If you’re in the mood for a 1950s-style giant bug movie, played absolutely straight (unlike, for example, the recent Korean flick “The Host,” which had an ironic edge), but made with the sort of topnotch modern production Frank Darabont is famous for, step into “The Mist.” To be sure, there’s some “Fog” here too, as well as the sort of claustrophobic trapped-in-a-cage stuff familiar from the original “Blob” and “The Thing,” but this slick-as-a-whistle take on a Stephen King novella owes most to movies like “Tarantula,” “The Beginning of the End” and, of course, “Them!” It’s certainly a far cry from the director’s previous, more benign King adaptations, “The Shawshank Redemption” and “The Green Mile.”
Indeed, the closest earlier King movie is probably the dreadful “Maximum Overdrive” (1986), which the writer directed himself—an awful piece of junk about customers trapped in a truck stop by their vehicles come to life. Happily, Darabont works with much more skill, and he’s got a far superior cast; “Overdrive” was actually a B-movie redux, while this picture, like so many made over the last three decades (ever since “Jaws,” actually), is B-movie material told in an A-list manner. So while “The Mist” is nothing more than an old-fashioned monster flick, it’s one that’s been given an impressive facelift.
The plot doesn’t matter for much. Artist David Drayton (Thomas Jane) and his little son Billy (Nathan Gamble) go off to get supplies from the town market after a big storm pummels their rural Maine home, taking along with them their arrogant neighbor Brent Norton (Andre Braugher), a lawyer from the city. While they’re in the store, a strange mist settles over the place, out of which stumbles bloodied Dan Miller (Jeffrey DeMunn, a Darabont regular) claiming that his friend has been carried off by a weird creature. Soon all the customers and staff are hunkered down against what appear to be gigantic insects and barely-glimpsed tentacled things moving about in the cloud.
The group is a typically diverse bunch that soon divides into the scared but basically reasonable and heroic ones—David, of course, along with Dan, elderly schoolteacher Irene (Frances Sternhagen) and her young friend Amanda (Laurie Holden) and store manager Ollie (Toby Jones)—and the panicky wackos, who quickly fall under the spell of nutty, doom-spouting Bible-thumper Mrs. Carmody (Marcia Gay Harden). Her converts include cowardly trucker Jim Grondin (William Sadler). As for Norton, he’s the ultra-skeptic whose disbelief that anything in the mist can be dangerous inevitably leads to tragedy. (In the old sci-fi flicks, the character would have been the scientist who objects to the suggestion that the monster should be killed on the grounds that it must be kept alive for study—and thus should be talked to instead.) Of course, there’s a small army of other people in the place to serve as victims and threats—this is a big store, after all—and most notable among them are some soldiers from a secret military base down the road. Do you suppose they might have something to do with the strange goings-in?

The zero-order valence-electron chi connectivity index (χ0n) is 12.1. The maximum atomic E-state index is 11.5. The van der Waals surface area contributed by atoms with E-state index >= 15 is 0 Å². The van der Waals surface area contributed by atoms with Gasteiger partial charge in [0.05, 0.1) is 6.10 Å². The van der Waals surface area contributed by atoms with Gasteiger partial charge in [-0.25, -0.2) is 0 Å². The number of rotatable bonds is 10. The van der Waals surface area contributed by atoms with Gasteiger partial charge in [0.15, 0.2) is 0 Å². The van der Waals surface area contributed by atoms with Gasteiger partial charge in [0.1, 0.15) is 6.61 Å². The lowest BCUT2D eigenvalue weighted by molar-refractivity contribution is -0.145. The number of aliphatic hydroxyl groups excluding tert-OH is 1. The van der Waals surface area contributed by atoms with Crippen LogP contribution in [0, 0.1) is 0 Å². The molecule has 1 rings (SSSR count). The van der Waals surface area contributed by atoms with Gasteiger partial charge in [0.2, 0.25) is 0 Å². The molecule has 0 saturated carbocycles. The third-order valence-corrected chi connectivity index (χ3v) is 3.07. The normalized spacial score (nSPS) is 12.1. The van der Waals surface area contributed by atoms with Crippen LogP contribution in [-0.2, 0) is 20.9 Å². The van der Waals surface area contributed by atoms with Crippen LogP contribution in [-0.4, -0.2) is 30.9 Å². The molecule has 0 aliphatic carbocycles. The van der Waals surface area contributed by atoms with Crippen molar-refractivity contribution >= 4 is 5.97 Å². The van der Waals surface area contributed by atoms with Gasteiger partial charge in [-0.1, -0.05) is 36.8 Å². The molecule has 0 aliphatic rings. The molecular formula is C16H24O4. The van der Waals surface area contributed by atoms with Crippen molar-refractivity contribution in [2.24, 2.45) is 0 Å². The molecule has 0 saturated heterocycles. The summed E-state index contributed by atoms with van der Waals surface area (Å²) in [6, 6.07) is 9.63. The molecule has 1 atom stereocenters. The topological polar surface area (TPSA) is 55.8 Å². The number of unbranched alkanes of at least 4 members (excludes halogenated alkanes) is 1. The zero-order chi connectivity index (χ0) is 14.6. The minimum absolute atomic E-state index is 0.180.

There’s not much that happens in “The Mist” that hasn’t been done before in movies of this sort, but generally it’s handled slickly enough here to be pleasurably nerve-racking. The fate of a stockboy shown early on is nicely staged, as are an assault by the insects midway through and an expedition to a nearby drugstore to secure some medicine. And Darabont has tacked on an ending that can be criticized for its almost sadistic irony but is still grimly effective.
Where the picture stumbles most is in the religious cultist stuff surrounding crazy Mrs. Carmody, whom Harden plays with the sort of shrieking intensity that one of the old grandes dames of the screen—Bette Davis, perhaps—might have brought to the part in their prime. The script stacks the deck so completely against the loony old biddy that the audience is primed like sheep for the moment when she finally gets her comeuppance. But the us-against-them turn to irrationality is obligatory in material like this; it’s the same blame game that Rod Serling played in “The Monsters Are Due on Maple Street,” though without the wickedly twisted postscript he added to it.
The rest of the cast is less wildly over-the-top than Harden, giving the picture the grounding in reality it needs to avoid becoming comic. Jane’s a stalwart but not superhuman hero, Braugher suitably supercilious, and Sadler appropriately craven. But of the main figures the ones who’ll probably earn most audience support for survival are the tough old broad played by Sternhagen and Jones’s nebbishy store manager, who proves to have more chops that you’d expect. The technical credits are equally professional, from Gregory Melton’s solid production design and Alex Hajdu’s art direction to Rohn Schmidt’s moody cinematography and Mark Isham’s apt score; and the visual effects from Café FX (supervised by Everett Burrell) are good without overwhelming the human side of the equation.
Fifty years ago “The Mist” would have run 80 minutes or so and been half of a drive-in double bill. Now it plays solo on two or three thousand screens and runs (courtesy of editor Hunter M. Via) over two hours. That may seem like too much of a pretty good thing. But it is still pretty good.